iCandy: Robots Analyze, Imitate, and Satiate

Scanning delicate works of art and delivering cupcakes are just two tasks that robots handle well

1 min read

Image: EPFL/AP Photo
By 2016, researchers at the Swiss Space Center of the Swiss Federal Institute of Technology hope to begin launching a family of small satellites like this prototype, which is designed to clean up space debris that endangers rockets and working satellites in orbit. If all goes according to plan, a CleanSpace One satellite will capture a target with jellyfish-like tentacles, then use its thrusters to hurl itself and the target into the Earth’s atmosphere, where they will burn up on reentry.

If you are viewing this page with an iPad or iPhone, click here to launch the slideshow:

/ns/slideshows/03W_SlideS_iCandy2012_iPad1b/index.html

The Conversation (0)

From WinZips to Cat GIFs, Jacob Ziv’s Algorithms Have Powered Decades of Compression

The lossless-compression pioneer received the 2021 IEEE Medal of Honor

11 min read
Horizontal
Photo: Rami Shlush
Yellow

Lossless data compression seems a bit like a magic trick. Its cousin, lossy compression, is easier to comprehend. Lossy algorithms are used to get music into the popular MP3 format and turn a digital image into a standard JPEG file. They do this by selectively removing bits, taking what scientists know about the way we see and hear to determine which bits we'd least miss. But no one can make the case that the resulting file is a perfect replica of the original.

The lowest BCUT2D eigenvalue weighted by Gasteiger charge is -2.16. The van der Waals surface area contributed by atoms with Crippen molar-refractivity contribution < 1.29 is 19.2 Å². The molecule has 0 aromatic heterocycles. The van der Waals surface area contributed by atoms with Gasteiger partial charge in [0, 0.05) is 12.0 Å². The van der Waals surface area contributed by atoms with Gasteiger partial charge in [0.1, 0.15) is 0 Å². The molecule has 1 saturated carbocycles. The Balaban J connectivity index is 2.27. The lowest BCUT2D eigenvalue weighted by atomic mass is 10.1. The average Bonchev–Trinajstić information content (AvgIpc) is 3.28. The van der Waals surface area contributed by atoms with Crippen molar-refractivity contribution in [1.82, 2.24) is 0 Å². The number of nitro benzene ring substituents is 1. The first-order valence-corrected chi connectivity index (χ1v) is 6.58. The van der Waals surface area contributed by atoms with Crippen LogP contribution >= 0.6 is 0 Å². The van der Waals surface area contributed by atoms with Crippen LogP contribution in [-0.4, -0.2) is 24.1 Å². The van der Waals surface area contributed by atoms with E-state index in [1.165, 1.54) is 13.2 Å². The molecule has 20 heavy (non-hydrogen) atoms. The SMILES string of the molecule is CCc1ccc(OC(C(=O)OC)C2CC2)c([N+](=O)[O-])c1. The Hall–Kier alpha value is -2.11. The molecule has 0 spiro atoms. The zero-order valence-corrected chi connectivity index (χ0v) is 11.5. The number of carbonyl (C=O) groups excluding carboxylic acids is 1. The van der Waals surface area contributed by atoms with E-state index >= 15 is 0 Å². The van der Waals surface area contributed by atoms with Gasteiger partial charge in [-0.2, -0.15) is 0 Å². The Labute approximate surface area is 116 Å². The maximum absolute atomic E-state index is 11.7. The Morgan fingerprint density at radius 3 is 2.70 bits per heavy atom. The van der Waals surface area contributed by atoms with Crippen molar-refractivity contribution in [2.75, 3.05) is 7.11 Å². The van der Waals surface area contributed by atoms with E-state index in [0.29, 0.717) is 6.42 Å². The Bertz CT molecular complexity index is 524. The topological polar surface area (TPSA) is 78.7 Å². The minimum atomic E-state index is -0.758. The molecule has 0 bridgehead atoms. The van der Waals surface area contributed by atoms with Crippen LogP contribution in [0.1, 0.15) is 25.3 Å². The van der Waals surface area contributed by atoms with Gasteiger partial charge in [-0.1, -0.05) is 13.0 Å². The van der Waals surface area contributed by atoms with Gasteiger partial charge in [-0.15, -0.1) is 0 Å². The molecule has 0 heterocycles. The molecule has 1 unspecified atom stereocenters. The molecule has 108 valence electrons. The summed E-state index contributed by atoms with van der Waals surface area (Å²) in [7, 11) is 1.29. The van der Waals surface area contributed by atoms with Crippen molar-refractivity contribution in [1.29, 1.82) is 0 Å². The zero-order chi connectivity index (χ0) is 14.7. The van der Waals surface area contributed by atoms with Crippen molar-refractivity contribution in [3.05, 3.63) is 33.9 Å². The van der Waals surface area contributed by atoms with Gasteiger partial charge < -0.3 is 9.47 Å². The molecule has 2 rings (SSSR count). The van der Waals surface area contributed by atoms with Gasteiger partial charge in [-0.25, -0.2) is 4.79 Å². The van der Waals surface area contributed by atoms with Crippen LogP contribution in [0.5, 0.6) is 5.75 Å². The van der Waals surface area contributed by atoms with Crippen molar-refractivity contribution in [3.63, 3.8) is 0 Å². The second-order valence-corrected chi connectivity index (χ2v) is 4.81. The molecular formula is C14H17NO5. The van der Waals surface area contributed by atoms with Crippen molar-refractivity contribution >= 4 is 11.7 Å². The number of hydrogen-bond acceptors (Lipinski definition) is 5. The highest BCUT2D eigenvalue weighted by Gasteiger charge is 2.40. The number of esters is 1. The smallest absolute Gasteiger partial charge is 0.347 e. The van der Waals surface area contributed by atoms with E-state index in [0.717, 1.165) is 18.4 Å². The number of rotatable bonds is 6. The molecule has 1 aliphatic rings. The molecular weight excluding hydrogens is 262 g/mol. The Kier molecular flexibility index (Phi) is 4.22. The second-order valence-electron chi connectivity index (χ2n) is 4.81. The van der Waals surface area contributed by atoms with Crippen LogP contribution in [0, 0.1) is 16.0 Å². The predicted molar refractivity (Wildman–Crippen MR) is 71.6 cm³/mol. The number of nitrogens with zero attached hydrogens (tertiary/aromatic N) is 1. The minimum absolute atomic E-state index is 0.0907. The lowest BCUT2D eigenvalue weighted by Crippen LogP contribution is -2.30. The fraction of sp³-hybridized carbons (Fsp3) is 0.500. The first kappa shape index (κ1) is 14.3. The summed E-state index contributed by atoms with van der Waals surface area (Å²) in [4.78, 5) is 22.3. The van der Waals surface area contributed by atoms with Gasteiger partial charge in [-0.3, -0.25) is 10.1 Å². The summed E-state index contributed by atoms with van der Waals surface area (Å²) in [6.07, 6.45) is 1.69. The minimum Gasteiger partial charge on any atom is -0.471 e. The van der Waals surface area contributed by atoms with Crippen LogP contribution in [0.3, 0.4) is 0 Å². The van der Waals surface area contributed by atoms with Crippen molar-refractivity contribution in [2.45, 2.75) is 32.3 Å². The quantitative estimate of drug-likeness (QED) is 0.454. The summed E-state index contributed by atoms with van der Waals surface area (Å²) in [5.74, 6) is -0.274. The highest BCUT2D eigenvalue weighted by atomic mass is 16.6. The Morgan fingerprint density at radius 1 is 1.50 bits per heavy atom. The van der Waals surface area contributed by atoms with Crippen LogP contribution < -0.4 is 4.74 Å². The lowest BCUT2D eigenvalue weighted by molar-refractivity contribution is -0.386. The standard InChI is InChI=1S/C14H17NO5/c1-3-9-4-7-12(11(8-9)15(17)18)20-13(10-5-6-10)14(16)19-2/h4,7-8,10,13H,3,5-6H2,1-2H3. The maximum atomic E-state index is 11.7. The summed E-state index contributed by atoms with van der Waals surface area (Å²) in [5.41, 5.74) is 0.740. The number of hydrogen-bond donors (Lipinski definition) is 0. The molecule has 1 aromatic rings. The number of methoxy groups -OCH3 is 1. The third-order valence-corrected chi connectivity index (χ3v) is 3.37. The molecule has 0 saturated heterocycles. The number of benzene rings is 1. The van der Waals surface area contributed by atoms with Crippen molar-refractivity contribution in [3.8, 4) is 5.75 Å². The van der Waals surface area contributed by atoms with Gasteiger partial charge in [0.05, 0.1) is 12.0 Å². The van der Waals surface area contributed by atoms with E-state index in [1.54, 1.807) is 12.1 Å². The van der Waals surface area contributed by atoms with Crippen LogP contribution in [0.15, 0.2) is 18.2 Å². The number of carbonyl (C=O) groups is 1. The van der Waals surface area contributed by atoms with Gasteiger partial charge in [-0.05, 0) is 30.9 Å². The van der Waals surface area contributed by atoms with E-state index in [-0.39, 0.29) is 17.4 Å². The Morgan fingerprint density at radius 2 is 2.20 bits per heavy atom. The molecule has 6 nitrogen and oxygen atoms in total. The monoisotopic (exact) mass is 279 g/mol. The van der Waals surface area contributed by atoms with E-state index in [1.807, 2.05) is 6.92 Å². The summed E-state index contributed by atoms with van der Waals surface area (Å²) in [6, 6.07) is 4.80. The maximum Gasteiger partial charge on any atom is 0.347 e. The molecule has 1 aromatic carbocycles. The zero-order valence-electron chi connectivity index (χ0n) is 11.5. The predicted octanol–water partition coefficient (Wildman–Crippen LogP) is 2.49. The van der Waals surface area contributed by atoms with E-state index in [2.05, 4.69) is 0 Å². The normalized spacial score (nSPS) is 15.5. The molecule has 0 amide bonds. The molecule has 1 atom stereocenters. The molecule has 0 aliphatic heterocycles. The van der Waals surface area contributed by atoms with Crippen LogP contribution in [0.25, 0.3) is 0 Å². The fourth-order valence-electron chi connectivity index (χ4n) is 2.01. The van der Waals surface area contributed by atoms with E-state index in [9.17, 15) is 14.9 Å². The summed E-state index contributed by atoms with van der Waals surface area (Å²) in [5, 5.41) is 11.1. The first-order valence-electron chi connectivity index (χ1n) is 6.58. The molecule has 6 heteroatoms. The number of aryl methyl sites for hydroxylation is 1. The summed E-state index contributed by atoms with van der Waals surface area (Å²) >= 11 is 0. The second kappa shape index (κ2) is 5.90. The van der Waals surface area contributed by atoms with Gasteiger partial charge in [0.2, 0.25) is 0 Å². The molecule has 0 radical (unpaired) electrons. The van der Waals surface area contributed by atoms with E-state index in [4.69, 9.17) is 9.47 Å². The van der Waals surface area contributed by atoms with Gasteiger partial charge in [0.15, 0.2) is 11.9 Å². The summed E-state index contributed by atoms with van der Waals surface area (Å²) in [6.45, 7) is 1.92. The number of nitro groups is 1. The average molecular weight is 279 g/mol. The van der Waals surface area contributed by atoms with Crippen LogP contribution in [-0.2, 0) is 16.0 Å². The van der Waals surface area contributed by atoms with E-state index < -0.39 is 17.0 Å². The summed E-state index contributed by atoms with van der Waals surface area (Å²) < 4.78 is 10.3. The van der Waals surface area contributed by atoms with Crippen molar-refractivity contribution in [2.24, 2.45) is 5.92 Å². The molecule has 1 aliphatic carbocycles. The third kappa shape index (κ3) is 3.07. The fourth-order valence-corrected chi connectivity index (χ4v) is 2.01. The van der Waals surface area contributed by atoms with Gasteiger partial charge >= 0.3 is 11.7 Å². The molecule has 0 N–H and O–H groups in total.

Not so with lossless data compression. Bits do disappear, making the data file dramatically smaller and thus easier to store and transmit. The important difference is that the bits reappear on command. It's as if the bits are rabbits in a magician's act, disappearing and then reappearing from inside a hat at the wave of a wand.

Keep Reading ↓ Show less